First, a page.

"Girl time" may be more important than you think. Research from Georgia State University finds same-sex social interactions among women to be more rewarding than males, and females are more sensitive to the rewarding actions of oxytocin. Oxytocin is a powerful hormone that acts as a neurotransmitter in the brain. It influences social interaction and sexual reproduction, playing a role in behaviors from maternal attachment to an infant and milk release to empathy, generosity, and orgasm.
“Recognizing gender differences in social reward processing is essential for understanding sex differences in the occurrence of many mental health diseases and the development of gender-specific treatments for psychiatric and neurodevelopmental disorders such as autism, substance abuse and schizophrenia,” said Dr. Elliott Albers, director of the Center for Behavioral Neuroscience and Regents’ Professor of Neuroscience at Georgia State, who led the research team.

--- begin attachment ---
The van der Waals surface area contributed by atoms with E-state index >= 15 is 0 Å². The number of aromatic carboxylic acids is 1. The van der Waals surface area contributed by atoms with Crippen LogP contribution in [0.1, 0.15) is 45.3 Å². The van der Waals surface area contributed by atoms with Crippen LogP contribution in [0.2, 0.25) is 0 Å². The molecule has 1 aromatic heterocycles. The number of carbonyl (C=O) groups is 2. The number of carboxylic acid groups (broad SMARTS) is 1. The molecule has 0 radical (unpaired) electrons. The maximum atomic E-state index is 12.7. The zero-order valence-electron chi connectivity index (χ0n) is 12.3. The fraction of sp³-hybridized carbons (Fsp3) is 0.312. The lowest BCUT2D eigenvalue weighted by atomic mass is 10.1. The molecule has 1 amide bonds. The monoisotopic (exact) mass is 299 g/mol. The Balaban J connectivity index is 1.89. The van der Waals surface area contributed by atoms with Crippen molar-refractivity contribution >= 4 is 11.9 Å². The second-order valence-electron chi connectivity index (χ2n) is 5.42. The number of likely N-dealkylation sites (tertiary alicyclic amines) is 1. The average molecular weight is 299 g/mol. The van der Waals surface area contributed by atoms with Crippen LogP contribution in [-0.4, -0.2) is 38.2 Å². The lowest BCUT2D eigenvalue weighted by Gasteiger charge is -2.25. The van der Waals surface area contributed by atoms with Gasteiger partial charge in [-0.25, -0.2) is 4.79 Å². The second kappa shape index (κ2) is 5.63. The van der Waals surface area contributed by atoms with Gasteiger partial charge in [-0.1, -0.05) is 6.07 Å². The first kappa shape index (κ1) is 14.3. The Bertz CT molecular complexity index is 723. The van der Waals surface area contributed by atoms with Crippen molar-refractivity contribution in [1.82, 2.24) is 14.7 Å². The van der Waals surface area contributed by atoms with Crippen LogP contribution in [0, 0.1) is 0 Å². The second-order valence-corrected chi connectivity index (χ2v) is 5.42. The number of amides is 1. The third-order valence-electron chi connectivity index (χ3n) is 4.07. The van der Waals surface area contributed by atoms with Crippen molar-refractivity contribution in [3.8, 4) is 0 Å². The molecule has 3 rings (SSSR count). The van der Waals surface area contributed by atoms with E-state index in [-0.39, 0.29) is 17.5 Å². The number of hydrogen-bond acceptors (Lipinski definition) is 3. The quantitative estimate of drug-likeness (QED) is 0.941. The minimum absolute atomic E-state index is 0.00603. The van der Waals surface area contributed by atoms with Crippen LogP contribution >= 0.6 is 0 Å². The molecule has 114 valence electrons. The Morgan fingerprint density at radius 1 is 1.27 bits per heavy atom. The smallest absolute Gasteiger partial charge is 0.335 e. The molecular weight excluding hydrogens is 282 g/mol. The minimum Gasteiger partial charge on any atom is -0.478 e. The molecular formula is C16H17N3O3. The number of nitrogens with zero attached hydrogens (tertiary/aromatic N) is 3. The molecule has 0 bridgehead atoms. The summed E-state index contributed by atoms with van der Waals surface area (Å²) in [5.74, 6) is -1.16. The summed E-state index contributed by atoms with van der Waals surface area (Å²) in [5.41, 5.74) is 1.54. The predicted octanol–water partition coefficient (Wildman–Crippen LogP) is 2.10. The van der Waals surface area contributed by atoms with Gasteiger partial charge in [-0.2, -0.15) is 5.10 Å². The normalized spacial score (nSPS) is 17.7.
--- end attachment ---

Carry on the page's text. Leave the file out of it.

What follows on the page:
The research team discovered that while OT acting within the “reward circuit” in the brain is essential for the rewarding properties of social interaction in both males and females, females are more sensitive to the actions of OT than males. The team also found that as the intensity of social interactions increases among females, these interactions become more rewarding up to a point and then are ultimately reduced.
This is the first study to provide evidence that same-sex social interactions and OT are more rewarding in females than in males in an animal model. These findings are consistent with human studies.